The NBA's board of governors approved two new rules ahead of the 2023-24 season. First, a second coach's challenge if the first is successful.
Second, an in-game flopping penalty.
A non-unsportsmanlike technical foul can be deemed on a player by a referee who calls an in-game flop. The flop called on the offending players' team will earn the opposing team a free throw. Referees don't have to stop play to call a flop; they can wait until the next stop in live action, if needed, to make the call.
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One caveat -- possession does not change and flopping violations cannot be directly reviewed from a coach's challenge. They can, however, be added to a call from a different play.
The current flopping penalties will stay in place, too, synonymous with that of a technical foul. Players will be charged $2,000 for each technical foul, now including flopping violations. The fine will increase for repeated offenses.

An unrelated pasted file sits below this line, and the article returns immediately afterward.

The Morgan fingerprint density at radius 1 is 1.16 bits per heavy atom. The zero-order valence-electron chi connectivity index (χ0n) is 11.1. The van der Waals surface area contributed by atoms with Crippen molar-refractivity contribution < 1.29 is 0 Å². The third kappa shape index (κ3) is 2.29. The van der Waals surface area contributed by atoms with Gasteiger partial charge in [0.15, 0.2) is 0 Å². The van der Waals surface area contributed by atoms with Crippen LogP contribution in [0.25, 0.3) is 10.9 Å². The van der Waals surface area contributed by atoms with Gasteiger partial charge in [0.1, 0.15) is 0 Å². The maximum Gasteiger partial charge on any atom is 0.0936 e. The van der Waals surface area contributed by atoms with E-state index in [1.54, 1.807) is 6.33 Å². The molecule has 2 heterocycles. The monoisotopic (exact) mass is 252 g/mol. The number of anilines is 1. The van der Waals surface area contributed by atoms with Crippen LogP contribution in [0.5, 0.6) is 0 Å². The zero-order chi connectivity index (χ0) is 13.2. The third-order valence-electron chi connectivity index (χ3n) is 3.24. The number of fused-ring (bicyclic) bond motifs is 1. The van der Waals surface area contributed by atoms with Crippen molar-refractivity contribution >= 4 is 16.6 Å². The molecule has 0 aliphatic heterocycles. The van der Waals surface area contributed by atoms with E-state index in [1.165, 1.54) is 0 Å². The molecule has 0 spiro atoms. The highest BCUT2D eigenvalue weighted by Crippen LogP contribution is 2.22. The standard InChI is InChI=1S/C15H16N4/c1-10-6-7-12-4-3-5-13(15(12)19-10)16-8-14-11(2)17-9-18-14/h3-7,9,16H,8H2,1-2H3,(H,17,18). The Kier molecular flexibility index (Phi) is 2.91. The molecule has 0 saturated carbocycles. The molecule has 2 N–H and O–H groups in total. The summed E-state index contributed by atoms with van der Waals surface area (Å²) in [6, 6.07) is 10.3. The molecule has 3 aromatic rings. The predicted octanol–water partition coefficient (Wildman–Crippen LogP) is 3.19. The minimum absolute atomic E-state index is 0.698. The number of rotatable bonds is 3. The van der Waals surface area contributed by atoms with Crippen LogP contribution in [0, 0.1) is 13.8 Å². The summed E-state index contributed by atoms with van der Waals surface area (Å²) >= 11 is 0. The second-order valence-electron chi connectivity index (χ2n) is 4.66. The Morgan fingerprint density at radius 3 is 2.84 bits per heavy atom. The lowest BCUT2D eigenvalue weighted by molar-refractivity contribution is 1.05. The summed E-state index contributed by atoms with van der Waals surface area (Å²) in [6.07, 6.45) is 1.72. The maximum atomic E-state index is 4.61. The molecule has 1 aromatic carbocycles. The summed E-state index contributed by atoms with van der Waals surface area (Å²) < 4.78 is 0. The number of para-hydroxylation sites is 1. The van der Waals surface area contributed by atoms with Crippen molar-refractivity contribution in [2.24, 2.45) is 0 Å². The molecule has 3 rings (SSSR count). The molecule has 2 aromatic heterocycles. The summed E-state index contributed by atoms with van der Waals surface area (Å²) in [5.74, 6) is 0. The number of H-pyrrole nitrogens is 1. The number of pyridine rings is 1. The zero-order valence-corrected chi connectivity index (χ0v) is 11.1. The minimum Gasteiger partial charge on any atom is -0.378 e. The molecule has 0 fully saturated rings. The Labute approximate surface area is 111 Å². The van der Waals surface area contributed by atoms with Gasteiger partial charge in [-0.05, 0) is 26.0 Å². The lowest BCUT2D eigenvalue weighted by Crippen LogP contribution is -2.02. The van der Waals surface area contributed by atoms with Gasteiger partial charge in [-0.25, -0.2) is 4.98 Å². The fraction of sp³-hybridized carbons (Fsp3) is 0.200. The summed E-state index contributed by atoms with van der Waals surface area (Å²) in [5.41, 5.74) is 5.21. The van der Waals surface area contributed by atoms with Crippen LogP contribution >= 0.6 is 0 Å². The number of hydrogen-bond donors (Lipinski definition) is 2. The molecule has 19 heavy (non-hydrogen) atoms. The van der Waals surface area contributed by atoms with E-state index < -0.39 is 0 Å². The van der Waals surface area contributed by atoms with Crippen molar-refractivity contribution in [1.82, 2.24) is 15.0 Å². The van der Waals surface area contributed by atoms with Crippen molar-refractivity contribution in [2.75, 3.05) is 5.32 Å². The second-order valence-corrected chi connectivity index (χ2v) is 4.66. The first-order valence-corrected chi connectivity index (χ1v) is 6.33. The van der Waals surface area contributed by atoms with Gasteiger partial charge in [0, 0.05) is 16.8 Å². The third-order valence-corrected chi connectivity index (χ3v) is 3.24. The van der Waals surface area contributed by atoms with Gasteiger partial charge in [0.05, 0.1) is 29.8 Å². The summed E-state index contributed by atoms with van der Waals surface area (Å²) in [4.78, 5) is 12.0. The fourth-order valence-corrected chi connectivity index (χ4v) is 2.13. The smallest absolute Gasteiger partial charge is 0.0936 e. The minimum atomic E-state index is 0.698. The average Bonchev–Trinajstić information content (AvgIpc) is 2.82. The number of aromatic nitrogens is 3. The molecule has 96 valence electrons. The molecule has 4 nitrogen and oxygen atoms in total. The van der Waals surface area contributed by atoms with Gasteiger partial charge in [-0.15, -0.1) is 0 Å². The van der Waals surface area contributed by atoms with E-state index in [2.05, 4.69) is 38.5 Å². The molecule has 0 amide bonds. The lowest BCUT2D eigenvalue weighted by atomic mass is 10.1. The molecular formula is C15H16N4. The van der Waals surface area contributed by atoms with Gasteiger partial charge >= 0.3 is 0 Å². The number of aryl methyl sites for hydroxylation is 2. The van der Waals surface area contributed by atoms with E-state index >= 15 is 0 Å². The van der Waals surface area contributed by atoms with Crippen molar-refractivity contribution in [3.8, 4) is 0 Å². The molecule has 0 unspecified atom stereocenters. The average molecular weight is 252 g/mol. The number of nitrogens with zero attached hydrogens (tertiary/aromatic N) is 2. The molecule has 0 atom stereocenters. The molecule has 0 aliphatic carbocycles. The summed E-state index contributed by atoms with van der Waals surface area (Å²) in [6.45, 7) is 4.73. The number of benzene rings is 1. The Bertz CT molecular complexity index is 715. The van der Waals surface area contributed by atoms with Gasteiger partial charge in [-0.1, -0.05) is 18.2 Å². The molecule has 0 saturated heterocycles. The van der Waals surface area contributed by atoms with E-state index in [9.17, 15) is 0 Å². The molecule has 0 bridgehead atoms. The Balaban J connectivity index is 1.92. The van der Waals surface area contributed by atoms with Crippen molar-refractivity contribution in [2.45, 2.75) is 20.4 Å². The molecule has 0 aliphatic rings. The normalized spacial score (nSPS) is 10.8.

The flopping violation will run on a one-year trial for next season, with a decision on its effectiveness required next offseason.
How will this rule affect the NBA? The Bulls?
The NBA is trying to cut down on flopping, a measure taken by players in an attempt to draw a charging violation on opposing teams. Without the required physical force necessary to uphold a charge, players will mimic the force needed without contact to sell a foul.
The decision to eradicate flopping is a fan-centric move, as most NBA heads complain about the inordinate amount of acting in NBA games. Real contact deserves real rewards, not fake. The move to put it into question was unanimous, too.
As for the Bulls, they owned the sixth-most charges in the NBA last season, grabbing 52. Alex Caruso led the way with 14 charges (not counting Patrick Beverley's 21 on the season).
This doesn't mean the Bulls are in trouble for flopping violations. Simply, they attempt a lot of charges, which could put them in danger of a violation if they don't accrue the necessary contact.
Play smart, and the Bulls will be fine in this area.